Nansel mandela (part 2)

On June 12, 1964, eight of the accused, including Mandela, were sentenced to life imprisonment. During the period 1964 – 1982, he was imprisoned at the Robben Island Prison, Cape Town; and after that at Pollsmoor Prison, near to the mainland. Even during his tough life in prison, Nelson Mandela invited undisputed acclaim from all over the world. He was popularly regarded as the most important leader of the black people in South Africa and hence was made a prominent figure of inspiration of anti-apartheid movement which gained strength in the subsequent years. He was never ready to compromise his position in politics just to get back his freedom. Nelson Mandela got released from prison on 11th February 1990. Soon after he got his long yearned freedom, he concentrated totally on his goal which was set by the group 4 decades ago. The 1st national conference of the ANC was held at South Africa again after the ban of a long 30 years. Mandela was elected President of the ANC and Oliver Tambo his close ally and colleague became the National Chairperson of ANC.

He led several destructions camps against military and government troupes, generating plans for any upcoming guerrilla attack if the sabotage does not have any notion to stop apartheid. Mandela also raised funds for the activities from foreign countries and called for military training of his group.

Another ANC follower Wolfie Kadesh explains about the bombing strategy led by Mandela: "When we knew that we are going to start on 16 December 1961, to blast the symbolic places of apartheid, like post offices, local stations, magistrate’s courts, and properties like the government buildings. But we expected to perform bombing in such a method that anyone would get hurt, no one would get killed." Mandela told Wolfie: "His information on wars and his first hand battle knowledge were of tremendous help to me.” Mandela believed that the move to armed battle is a final resort; years of increasing compulsion and violence from the government convinced him that a long period of non-violent methods against apartheid had not and could not gain any specific goals (Mandela, 1993).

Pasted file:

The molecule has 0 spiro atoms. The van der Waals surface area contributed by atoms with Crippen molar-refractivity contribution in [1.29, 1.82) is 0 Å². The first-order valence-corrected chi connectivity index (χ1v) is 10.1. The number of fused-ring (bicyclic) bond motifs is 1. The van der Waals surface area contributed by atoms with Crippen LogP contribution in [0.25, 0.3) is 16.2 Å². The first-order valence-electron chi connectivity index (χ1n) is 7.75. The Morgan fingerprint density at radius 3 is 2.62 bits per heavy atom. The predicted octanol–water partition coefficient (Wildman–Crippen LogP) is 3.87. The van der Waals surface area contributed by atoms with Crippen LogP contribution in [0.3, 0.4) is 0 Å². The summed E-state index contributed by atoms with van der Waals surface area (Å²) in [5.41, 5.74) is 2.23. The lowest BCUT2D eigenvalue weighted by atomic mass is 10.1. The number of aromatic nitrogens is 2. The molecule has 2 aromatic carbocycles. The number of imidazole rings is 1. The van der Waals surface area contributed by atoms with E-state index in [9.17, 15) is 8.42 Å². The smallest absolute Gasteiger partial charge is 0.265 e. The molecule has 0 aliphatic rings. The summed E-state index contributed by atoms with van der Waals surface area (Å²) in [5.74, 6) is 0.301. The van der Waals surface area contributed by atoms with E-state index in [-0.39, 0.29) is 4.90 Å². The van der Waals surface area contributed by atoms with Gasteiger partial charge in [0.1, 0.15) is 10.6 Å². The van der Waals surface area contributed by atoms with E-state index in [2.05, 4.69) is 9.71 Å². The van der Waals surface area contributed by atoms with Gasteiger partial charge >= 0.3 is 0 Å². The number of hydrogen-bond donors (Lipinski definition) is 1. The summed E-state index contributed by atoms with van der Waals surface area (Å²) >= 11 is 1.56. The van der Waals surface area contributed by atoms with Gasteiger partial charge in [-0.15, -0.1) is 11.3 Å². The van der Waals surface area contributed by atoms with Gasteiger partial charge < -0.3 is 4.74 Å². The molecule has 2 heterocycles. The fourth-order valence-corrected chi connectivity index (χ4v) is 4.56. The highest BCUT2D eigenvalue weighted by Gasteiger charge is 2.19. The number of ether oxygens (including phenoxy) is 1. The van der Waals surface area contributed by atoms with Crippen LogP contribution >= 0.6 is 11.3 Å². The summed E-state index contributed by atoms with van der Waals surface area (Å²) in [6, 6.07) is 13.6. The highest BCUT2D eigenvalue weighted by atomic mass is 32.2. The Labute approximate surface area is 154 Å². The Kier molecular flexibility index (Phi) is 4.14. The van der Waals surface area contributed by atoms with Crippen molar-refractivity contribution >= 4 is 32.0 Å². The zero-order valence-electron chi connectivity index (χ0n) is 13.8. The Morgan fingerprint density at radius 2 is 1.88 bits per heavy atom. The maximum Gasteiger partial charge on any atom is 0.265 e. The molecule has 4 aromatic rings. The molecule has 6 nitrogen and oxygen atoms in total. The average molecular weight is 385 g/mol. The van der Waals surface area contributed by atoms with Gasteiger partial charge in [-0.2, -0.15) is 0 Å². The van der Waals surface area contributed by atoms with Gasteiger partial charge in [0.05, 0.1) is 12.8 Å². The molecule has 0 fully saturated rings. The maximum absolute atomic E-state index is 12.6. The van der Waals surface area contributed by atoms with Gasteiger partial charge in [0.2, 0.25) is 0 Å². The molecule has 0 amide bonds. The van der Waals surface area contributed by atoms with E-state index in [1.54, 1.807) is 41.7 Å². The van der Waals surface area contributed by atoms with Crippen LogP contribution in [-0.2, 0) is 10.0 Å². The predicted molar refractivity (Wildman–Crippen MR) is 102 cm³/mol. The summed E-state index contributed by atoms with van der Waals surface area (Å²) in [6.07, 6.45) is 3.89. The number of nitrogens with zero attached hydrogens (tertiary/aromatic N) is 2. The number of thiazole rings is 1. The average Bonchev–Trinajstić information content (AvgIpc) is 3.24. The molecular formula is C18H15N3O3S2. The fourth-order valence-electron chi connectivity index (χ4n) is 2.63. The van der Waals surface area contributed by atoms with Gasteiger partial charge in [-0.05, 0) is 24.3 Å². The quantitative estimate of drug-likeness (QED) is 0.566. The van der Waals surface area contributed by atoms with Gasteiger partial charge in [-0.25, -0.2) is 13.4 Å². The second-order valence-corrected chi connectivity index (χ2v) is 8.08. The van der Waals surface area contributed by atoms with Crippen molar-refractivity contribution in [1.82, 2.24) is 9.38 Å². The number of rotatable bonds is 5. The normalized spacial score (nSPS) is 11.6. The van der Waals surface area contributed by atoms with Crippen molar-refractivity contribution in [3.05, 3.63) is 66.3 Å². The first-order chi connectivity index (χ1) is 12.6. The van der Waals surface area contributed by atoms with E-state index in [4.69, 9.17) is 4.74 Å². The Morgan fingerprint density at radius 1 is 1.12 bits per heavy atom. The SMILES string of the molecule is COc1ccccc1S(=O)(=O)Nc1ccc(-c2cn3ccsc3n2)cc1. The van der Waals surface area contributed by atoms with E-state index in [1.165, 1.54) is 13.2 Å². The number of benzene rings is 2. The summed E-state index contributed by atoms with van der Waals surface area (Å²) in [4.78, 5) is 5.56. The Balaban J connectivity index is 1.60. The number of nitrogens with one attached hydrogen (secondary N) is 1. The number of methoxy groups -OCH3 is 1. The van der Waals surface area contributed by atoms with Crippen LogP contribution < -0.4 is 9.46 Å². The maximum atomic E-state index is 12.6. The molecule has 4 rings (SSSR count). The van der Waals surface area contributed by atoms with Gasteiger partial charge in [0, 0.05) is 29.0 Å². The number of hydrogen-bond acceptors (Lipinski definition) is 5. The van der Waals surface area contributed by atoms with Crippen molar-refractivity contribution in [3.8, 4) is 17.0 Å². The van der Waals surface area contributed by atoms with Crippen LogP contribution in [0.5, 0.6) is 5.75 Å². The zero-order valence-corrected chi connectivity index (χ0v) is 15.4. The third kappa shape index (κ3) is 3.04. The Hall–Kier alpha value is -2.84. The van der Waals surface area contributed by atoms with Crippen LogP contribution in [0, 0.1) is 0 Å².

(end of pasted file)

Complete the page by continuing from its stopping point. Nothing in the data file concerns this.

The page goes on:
During the late 1980s, ANC hosted a guerrilla fight against the apartheid government in which many local citizens became injured. Anyhow Mandela finally declared that the ANC, in its attitude against apartheid, also profaned several human rights, roughly criticizing those belonging to his own group who attempted to change statements backing this truth from the writings of the Truth and Reconciliation Commission. Till 2008 July, Nelson Mandela or ANC group members were prohibited from entry to the United States — except the UN headquarters situated in Manhattan and that too only with a special permission from the US Secretary of State, since their South African apartheid movement designated them as terrorists.

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